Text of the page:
Local Athletes Compete In Special Olympics

(photo provided)

(photo provided)

Almost 2,600 athletes participated in the Indiana Special Olympics Summer Games in Terre Haute recently. The annual State Games began Friday, June 7, and concluded Sunday, June 9.

Track and field, volleyball, bocce, aquatics, horseshoes bowling, power lifting and cycling events took place on the campuses of Indiana State University, Rose-Hulman Institute of Technology and local bowling alleys.

The opening ceremonies Friday evening filled more than half of the Hulman Center Field House on the ISU campus with athletes, coaches, families, volunteers and special guests. The crowd, which wore colorful T-shirts matching their county regions, was enthusiastic while music played during athlete entrances to the arena.

Athletes were greeted by Special Olympics officials, ISU athletes as well as cheerleaders, law enforcement and military personnel from the 181st Intelligence Wing. Jared Fogel, Indiana native and well-know Subway spokesman, was the “Honorary Coach” and a featured speaker. The performance of SkyRiders, a nationally-acclaimed trampoline act, was a big hit with everyone in the arena.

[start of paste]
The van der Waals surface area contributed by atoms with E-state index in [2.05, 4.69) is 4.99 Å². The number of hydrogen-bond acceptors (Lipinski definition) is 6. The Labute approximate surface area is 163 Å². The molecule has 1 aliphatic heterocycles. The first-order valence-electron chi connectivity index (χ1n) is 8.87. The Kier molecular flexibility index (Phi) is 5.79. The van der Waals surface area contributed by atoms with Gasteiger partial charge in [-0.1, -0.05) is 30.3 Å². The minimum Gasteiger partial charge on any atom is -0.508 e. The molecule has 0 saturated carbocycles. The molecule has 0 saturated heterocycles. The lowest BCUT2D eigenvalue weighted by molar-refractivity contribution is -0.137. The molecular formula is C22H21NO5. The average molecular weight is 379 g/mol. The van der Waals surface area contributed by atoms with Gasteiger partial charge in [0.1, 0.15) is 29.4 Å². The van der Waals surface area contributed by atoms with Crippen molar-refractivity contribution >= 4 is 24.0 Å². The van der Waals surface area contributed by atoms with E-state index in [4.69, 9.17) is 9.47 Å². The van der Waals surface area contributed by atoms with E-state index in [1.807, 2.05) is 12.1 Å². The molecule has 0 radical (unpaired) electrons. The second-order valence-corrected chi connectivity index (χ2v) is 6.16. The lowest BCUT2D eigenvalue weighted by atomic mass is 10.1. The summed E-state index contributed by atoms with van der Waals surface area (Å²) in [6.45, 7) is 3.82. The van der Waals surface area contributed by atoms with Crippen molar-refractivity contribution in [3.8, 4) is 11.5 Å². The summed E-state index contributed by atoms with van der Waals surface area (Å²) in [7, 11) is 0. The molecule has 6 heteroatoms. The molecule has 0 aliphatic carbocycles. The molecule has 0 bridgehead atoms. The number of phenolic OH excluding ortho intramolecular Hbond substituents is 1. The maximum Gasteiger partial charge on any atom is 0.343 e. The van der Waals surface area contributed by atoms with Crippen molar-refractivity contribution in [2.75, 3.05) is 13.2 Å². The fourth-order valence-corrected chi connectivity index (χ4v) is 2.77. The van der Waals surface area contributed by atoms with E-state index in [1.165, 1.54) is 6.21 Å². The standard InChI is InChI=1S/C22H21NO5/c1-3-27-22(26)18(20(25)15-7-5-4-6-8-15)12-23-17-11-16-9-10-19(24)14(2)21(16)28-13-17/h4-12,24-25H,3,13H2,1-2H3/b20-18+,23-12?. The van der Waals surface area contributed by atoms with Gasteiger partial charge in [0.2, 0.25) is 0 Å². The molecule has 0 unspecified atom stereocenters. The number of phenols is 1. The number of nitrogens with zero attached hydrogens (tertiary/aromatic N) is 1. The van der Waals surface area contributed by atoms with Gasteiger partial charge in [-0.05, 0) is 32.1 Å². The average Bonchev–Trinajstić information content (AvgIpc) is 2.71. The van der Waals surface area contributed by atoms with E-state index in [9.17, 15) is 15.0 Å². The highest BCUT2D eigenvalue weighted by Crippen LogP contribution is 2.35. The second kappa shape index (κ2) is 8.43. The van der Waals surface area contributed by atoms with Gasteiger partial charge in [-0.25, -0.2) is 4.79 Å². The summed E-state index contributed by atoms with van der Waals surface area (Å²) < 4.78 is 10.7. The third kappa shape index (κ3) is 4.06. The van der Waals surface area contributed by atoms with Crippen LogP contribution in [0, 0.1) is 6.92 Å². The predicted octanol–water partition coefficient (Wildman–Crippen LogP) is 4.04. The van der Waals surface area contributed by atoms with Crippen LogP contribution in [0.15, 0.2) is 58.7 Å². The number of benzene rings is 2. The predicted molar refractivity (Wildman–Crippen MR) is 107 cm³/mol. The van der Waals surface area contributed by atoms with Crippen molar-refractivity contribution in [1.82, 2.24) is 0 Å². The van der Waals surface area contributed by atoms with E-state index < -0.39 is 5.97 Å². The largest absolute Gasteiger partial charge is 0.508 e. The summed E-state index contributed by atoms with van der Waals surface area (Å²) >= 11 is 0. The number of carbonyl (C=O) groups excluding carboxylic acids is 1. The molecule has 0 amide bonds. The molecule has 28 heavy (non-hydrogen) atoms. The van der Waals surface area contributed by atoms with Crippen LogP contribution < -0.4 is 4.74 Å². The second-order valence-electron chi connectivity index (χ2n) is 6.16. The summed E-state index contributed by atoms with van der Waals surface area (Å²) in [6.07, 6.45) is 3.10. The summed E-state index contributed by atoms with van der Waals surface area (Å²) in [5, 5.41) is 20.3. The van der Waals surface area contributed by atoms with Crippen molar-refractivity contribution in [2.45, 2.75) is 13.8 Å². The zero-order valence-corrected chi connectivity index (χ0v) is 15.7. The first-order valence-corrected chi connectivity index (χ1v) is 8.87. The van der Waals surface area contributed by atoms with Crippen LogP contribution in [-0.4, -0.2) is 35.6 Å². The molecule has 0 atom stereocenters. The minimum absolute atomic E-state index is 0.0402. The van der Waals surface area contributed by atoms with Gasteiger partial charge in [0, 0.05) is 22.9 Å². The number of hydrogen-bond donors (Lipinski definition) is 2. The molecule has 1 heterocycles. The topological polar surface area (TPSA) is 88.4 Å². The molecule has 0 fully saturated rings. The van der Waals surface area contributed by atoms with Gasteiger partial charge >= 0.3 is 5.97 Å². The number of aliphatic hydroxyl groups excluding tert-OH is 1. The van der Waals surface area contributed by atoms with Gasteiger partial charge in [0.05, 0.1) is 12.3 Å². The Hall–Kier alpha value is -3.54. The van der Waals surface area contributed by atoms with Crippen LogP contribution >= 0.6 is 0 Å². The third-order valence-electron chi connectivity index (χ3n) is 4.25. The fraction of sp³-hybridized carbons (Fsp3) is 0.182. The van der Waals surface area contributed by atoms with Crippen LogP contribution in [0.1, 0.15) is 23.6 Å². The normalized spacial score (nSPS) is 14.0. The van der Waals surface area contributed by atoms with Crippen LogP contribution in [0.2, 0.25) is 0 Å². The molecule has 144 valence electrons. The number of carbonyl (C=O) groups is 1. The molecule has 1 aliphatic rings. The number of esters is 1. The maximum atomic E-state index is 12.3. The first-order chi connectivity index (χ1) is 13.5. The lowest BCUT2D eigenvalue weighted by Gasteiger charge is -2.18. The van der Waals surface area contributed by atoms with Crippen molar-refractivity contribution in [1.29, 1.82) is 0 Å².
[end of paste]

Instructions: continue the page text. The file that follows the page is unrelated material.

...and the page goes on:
Becky Walls, director for Special Olympics Indiana Kosciusko County, stated that 29 county athletes participated in the games this year. She also mentioned the weather was perfect and everyone had a fun, rewarding experience in Terre Haute. Becky also wanted to thank all the coaches and volunteers for their hard work and dedication. Joe Baranowski, veteran Bocce coach, stated that practice paid off with many athletes receiving medal honors.

Some fun facts about Special Olympics in Indiana:

  • The oldest competitor at this year’s games was Eldon Watts, 83 years old, from Vigo County.
  • Special Olympics have programs in 79 of Indiana’s 92 counties serving more than 11,000 athletes with intellectual disabilities.
  • On average, there are 8 Special Olympics events going on somewhere in Indiana everyday.
  • Special Olympics Indiana Programs are made possible across the state by a network of nearly 10,000 volunteers.




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